The process of normalizing the physical appearance of the protagonists of video games has been going on for several years now and Aloy is perhaps one of the most significant and successful recent examples: an ordinary girl, with kind and sincere features , face and body devoid of any artifice and created not to wink at the libido of the players but simply to be credible in the context in which it is inserted. Aloy is a young woman who lives in a harsh and hostile world, devoid of an evolved civilization as we know it: there is no time to be pretty, combed and made up. Her is the aspect of a wild woman ready for anything and able to cope with the thousand obstacles in her path. The criticisms did not stop only at the roundness of her face but also at the silhouette of the protagonist, more massive than seen in the past. As already mentioned above, Aloy's change seems to us in line with the physiological change of a woman and dictated not only by advancing age but also by her context. Significant in the demo shown at the State of Play is the moment of the assault on the village, just before the robotic mammoth arrives. Here we see Aloy fighting hand-to-hand with a group of men, one of whom charges her and knocks her down with some violence. In addition to really appreciating the animations of the scene itself, we find the physicality of the fight absolutely fitting and realistic, where Aloy is thrown on the sand, taking the blow and then getting up. Thinking of the same scene with a slender, slender female figure would certainly have made the struggle less credible. This is what we mean when we talk about a physical characterization of the character compatible with the story, the tone and the choices made by the development team.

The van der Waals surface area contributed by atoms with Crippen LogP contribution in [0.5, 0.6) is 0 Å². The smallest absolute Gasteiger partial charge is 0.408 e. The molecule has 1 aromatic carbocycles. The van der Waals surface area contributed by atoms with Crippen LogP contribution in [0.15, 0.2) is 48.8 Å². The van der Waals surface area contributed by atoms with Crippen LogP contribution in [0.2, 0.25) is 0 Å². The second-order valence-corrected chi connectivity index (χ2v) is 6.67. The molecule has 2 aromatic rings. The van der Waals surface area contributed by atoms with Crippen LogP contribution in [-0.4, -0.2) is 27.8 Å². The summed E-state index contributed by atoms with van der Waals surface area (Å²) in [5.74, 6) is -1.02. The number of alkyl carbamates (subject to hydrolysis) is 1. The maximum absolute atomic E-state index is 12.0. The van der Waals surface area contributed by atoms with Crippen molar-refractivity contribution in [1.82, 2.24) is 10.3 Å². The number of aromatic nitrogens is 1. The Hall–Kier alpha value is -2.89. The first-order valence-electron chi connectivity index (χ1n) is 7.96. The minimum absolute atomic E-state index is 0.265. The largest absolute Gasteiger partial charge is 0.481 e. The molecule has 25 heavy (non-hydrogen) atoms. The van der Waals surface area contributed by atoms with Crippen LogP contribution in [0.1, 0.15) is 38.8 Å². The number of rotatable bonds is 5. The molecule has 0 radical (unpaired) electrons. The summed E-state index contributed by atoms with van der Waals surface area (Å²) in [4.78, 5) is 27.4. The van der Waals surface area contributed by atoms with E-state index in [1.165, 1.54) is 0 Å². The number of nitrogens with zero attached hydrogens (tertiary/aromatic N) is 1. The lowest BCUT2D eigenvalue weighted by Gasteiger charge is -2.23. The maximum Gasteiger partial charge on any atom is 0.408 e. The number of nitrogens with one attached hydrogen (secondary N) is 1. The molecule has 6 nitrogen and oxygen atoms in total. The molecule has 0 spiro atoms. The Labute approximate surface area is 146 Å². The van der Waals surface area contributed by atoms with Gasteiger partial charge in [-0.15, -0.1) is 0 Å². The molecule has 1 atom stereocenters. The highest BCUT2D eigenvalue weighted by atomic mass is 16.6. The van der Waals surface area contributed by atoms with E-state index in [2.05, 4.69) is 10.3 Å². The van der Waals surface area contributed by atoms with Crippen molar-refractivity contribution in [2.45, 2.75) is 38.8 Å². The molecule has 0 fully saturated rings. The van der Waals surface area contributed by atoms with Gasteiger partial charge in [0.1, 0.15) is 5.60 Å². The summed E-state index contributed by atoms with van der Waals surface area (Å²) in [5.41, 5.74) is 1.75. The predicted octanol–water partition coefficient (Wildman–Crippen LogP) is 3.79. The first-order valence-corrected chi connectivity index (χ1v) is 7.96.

Aloy posing in a promotional image of Forbidden West The same speech can be done with The Last of Us Part II female trio consisting of Ellie, Abby and Dina. The sense of vulnerability that the player could feel during the gameplay section with Ellie, certainly lethal and determined not a girl we would call a heavyweight, is totally opposed to the physical prowess of Abby, who sports a body tempered precisely by the dangers of the world in where he lives. And then there is Dina, who during a scene raises an arm showing some hair under her armpits: maybe some of them may have been a bit disgusted, accustomed as we are to modern beauty standards, but in a world where it is difficult to find food. edible and drinking water it is highly probable that shaving the armpits is not among the priorities of women. Those who think that this type of normalization is too widespread and maddening may not have noticed that, in reality, we are talking about a very partial phenomenon and aimed at a specific category of characters: Aloy, Ellie, Abby but also the latest version of Lara Croft and other contemporary female heroines are mostly young women, who do not exceed about 35 years of age. A normalization therefore that stops at a certain age threshold beyond which it is very difficult to find significant examples: one of the few is perhaps represented by Selene from Returnal, an established professional in mature age. After all, if a pair of chubby cheeks can disturb the sensitivity of the male audience, who knows what menopause might do!

Dina in a scene from The Last of Us Part 2

Why are you angry?